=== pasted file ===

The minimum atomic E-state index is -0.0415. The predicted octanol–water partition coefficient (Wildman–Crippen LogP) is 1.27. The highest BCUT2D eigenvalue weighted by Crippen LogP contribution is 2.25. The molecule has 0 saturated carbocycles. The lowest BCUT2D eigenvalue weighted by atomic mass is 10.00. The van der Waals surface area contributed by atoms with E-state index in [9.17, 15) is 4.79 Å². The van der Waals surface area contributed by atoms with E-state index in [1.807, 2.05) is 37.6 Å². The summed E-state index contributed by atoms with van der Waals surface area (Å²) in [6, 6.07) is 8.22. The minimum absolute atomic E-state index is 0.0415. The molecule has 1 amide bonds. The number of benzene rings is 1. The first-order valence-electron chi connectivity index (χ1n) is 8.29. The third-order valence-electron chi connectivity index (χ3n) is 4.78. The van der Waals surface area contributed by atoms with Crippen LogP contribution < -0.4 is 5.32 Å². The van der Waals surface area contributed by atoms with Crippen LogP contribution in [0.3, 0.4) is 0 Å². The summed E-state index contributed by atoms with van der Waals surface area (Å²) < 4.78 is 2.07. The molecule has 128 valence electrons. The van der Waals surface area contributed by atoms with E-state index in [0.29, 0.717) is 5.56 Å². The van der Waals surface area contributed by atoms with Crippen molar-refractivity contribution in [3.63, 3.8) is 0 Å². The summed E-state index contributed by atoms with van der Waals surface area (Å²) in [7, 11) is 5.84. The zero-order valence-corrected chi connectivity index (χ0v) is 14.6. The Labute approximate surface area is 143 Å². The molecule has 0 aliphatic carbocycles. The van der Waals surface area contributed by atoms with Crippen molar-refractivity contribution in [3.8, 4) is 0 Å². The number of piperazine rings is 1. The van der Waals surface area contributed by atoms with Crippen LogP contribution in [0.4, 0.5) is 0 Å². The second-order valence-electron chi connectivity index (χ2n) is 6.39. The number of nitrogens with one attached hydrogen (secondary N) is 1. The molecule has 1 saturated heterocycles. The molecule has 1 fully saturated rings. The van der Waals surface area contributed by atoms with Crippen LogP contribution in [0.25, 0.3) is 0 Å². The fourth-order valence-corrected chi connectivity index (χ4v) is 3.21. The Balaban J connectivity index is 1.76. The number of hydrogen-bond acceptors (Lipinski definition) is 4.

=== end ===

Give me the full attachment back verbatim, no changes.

The minimum atomic E-state index is -0.0415. The predicted octanol–water partition coefficient (Wildman–Crippen LogP) is 1.27. The highest BCUT2D eigenvalue weighted by Crippen LogP contribution is 2.25. The molecule has 0 saturated carbocycles. The lowest BCUT2D eigenvalue weighted by atomic mass is 10.00. The van der Waals surface area contributed by atoms with E-state index in [9.17, 15) is 4.79 Å². The van der Waals surface area contributed by atoms with E-state index in [1.807, 2.05) is 37.6 Å². The summed E-state index contributed by atoms with van der Waals surface area (Å²) in [6, 6.07) is 8.22. The minimum absolute atomic E-state index is 0.0415. The molecule has 1 amide bonds. The number of benzene rings is 1. The first-order valence-electron chi connectivity index (χ1n) is 8.29. The third-order valence-electron chi connectivity index (χ3n) is 4.78. The van der Waals surface area contributed by atoms with Crippen LogP contribution < -0.4 is 5.32 Å². The van der Waals surface area contributed by atoms with Crippen LogP contribution in [0.3, 0.4) is 0 Å². The summed E-state index contributed by atoms with van der Waals surface area (Å²) < 4.78 is 2.07. The molecule has 128 valence electrons. The van der Waals surface area contributed by atoms with E-state index in [0.29, 0.717) is 5.56 Å². The van der Waals surface area contributed by atoms with Crippen molar-refractivity contribution in [3.63, 3.8) is 0 Å². The summed E-state index contributed by atoms with van der Waals surface area (Å²) in [7, 11) is 5.84. The zero-order valence-corrected chi connectivity index (χ0v) is 14.6. The Labute approximate surface area is 143 Å². The molecule has 0 aliphatic carbocycles. The van der Waals surface area contributed by atoms with Crippen molar-refractivity contribution in [3.8, 4) is 0 Å². The number of piperazine rings is 1. The van der Waals surface area contributed by atoms with Crippen LogP contribution in [0.4, 0.5) is 0 Å². The second-order valence-electron chi connectivity index (χ2n) is 6.39. The number of nitrogens with one attached hydrogen (secondary N) is 1. The molecule has 1 saturated heterocycles. The molecule has 1 fully saturated rings. The van der Waals surface area contributed by atoms with Crippen LogP contribution in [0.25, 0.3) is 0 Å². The fourth-order valence-corrected chi connectivity index (χ4v) is 3.21. The Balaban J connectivity index is 1.76. The number of hydrogen-bond acceptors (Lipinski definition) is 4.